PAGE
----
The Learning Cycle
A learning cycle approach is an effective strategy for bringing explorations of
the natural world and scientific questioning into the classroom. A summary of research
supports the conclusion that a learning cycle approach can result in greater achievement
in science and improved attitudes toward science and science learning. There are
five key steps to the Learning Cycle:
Engage. During this phase, teachers set up motivating conditions
to initiate and sustain students’ engagement in inquiry. Teachers can use standards-based
questions, demonstrations, discrepant events, and perplexing case-based or technological-design
scenarios to strategically capture and channel student thinking. Teachers must also
help students enter a learning cycle at multiple entry points by thoughtfully selecting
and designing motivators to help students access the prescribed concepts, skills,
and cognitive demands described by the Ohio Academic Content Standards, K–12 Science.
Explore. During this phase, teachers provide opportunities for
students to explore and ask questions that can be tested scientifically through
student-centered inquiry, including manipulating materials, making observations,
and keeping appropriate records. Teachers carefully align student-centered investigative
activities with the standards―placing special emphasis on the Scientific Inquiry
and Scientific Ways of Knowing standards.
Explain. During this phase, teachers use guided questioning based
on their observations of students doing inquiry to help students focus on uncovering
the standards-based concepts and skills of the lesson. This teacher-guided process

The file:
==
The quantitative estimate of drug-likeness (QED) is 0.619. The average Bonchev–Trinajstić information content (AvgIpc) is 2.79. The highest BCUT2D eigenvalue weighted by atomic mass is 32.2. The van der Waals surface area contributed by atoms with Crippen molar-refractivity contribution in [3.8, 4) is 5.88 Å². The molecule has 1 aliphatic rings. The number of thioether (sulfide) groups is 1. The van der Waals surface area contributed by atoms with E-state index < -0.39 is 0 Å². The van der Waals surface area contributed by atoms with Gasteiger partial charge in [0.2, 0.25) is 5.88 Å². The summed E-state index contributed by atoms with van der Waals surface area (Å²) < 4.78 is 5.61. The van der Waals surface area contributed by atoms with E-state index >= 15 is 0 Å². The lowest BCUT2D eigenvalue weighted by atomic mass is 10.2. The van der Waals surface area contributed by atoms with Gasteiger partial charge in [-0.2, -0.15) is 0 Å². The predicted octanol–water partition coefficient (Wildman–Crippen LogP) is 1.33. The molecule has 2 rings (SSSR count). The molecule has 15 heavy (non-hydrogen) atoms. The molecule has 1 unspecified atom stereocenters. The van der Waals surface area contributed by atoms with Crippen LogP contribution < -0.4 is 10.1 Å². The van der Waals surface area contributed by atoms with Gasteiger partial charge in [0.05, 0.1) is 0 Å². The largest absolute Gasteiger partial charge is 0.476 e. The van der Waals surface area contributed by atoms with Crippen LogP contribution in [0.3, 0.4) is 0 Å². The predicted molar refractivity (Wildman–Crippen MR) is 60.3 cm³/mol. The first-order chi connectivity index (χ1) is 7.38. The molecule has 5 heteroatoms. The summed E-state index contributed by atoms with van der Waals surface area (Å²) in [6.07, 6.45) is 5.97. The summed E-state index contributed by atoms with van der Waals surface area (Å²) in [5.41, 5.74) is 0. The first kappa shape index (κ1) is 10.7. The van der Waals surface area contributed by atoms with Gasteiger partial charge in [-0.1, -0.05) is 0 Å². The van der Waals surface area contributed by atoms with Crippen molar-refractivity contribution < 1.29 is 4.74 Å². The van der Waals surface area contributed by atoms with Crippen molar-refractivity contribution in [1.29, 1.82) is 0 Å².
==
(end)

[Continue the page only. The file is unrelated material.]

is compatible with how people learn, and helps students challenge misconceptions
and develop preconceptions into more accurate conceptions, as students relate to
prior experiences and learning.
Expand. During this phase, teachers help students contextualize
and deepen their understanding of the concepts and skills of the lesson. This will
provide real opportunities for teachers to naturally address the Ohio science standards
for Scientific Ways of Knowing and Science and Technology. Teachers should be attentive
to student questions, which often help expose new problems for inquiry and may be
a springboard for new cycles of learning.
Assess. Teachers should assess for learning as students conduct
classroom scientific inquiry. Assessment should reflect teacher expectations for
substantive intellectual student work and provide opportunities to collect evidence
of what students know and are able to do. Teachers should use a variety of assessment
strategies, including journaling, concept maps, portfolios, authentic problem solving,
and interviews, and also should provide timely feedback to help students self-monitor
and clarify learning. An expected outcome of the standards-based science curriculum
is student achievement of the prescribed science content.